I said sure, and then of course got sidetracked with other things, but I did manage to pick up the few ingredients I needed, just so I'd have them on hand.
Panna cotta is, simply, cooked cream. Basically, it's cream, sugar, and gelatin, and some sort of flavoring. The gelatin provides structure, so you can pour the cooked cream into little molds and after a few hours in the fridge you have a pretty little dessert. (In custards, it's the eggs that provide the structure.)
Anyway, strawberry panna cotta.
I bought frozen strawberries because they're out of season here (RI) and now (late October), but if I was making this in June, I'd definitely go with fresh. Much prettier garnish possiblities, as well. But right now? I just don't want to buy berries shipped from the other side of the country.
I actually made two batches of strawberry panna cotta. The only real difference between the two was the amount of sugar; in the second batch, I cut the amount of sugar in half. I wanted to to do a little taste test with my family to see which version each of them preferred. And I was glad the request was for a strawberry panna cotta – everyone in here likes strawberry.
So. First thing I did was thaw the strawberries and puree them. Then I put them in a fine mesh strainer and pressed the juice out. I wanted a cup, or 8 oz, of strawberry juice. (4 oz for each batch.)
Here's what you'll need, for either version:
4 oz (1/2 cup) strawberry juice (and feel free to sub in other juice or cold coffee, as long as you have 4 ounces)
8 oz (1 cup) heavy cream
EITHER 1/4 OR 1/8 cup (4 or 2 Tablespoons) sugar
1 package of gelatin
Pour half of the cream, minus 2 Tablespoons, in a small pot, and put the other half, plus the 2 tablespoons taken from the first half, in the fridge for now.
Add the strawberry juice and the sugar to the pot with the cream, and heat until almost boiling.
While the cream mixture is cooling, bloom the gelatin. To do this, put two tablespoons of cold water in a small bowl, sprinkle the gelatin onto the water, stir togethether briefly, and let it stand for five minutes.
Once the cream mixture has cooled, add the bloomed gelatin to it and mix well.
Remove 8 tablespoons and put back in the fridge for later (this is so you can pipe some pretty little rosettes arount the panna cotta when it's time to serve)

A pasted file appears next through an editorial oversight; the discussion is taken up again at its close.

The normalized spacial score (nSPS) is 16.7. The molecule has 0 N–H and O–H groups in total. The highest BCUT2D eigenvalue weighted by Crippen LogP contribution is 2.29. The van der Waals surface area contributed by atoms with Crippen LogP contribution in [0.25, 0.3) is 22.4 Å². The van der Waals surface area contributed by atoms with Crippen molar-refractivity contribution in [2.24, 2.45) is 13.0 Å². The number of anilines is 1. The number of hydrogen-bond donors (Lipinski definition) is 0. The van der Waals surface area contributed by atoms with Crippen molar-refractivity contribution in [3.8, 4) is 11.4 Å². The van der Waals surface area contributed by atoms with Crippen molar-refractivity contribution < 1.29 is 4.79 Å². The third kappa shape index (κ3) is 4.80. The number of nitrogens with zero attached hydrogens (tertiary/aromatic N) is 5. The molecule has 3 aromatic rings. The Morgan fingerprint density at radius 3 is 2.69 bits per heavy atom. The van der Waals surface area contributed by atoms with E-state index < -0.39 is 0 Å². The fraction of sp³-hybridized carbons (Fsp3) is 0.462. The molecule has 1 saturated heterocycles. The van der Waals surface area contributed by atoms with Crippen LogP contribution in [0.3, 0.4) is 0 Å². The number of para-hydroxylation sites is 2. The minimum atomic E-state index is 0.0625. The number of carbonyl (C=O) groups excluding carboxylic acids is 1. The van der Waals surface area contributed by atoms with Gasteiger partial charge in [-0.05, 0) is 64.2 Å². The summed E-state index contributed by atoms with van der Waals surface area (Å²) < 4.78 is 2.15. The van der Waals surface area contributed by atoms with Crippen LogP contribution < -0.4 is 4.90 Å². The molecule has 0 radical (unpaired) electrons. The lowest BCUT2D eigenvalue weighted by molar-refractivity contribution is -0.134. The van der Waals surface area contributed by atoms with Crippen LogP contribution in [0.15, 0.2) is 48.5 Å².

and continue whipping the rest until you have firm peaks. Fold this whipped cream into the cooked cream and gelatin mixture by slicing down with a rubber spatula into the middle of the bowl, all the way to the bottom, and gently scooping it up the side of the bowl and out. Go back down in the center and come up the side again, all the while turning the bowl with your other hand.
I noticed that some of the panna cotta melted a bit and puddled unattractively on top of the pureed strawberries I was using as a base sauce. Here's where that extra whipped cream comes in reeeeeaalllll handy. First, put the plate with the unmolded panna cotta back in the fridge so it firms up again. Then whip your extra whipped cream into stiff peaks and spoon into a piping bag with a start tip. Then just pipe little rosettes around the perimeter of the panna cotta and cover up the panna cotta drips and KNOW ONE WILL EVER KNOW!
FYI, this recipe serves 2, but I used smaller molds and got lots of little servings – that way everyone could have a couple of small panna cotta shapes each to taste test.
Alex licked the bowl after I poured the second batch into the little molds, and he said it was pretty tasty – like melted strawberry ice cream. A good omen.
We all preferred the flavor of the first batch – the one with 1/4 cup of sugar. It wasn't overly sweet – the tartness of the strawberries helped to balance out the sugar – but for whatever reason, that batch had a more pronounced strawberry flavor.
Not sure if it it's because we subconsciously associate sweetness with good flavor or what, but that's how it played out.
Other than that, the texture was the same, both batches set up nicely and unmolded the same.
So I'd say, if you want to give this a try, maybe split the difference and use 3 tablespoons of sugar (if you're looking for something not-so-sweet) for your first batch and see how you like it. Then, in subsequent batches, you can increase or decrease the sugar amount as it suits you.
Hope this was helpful, ogz5!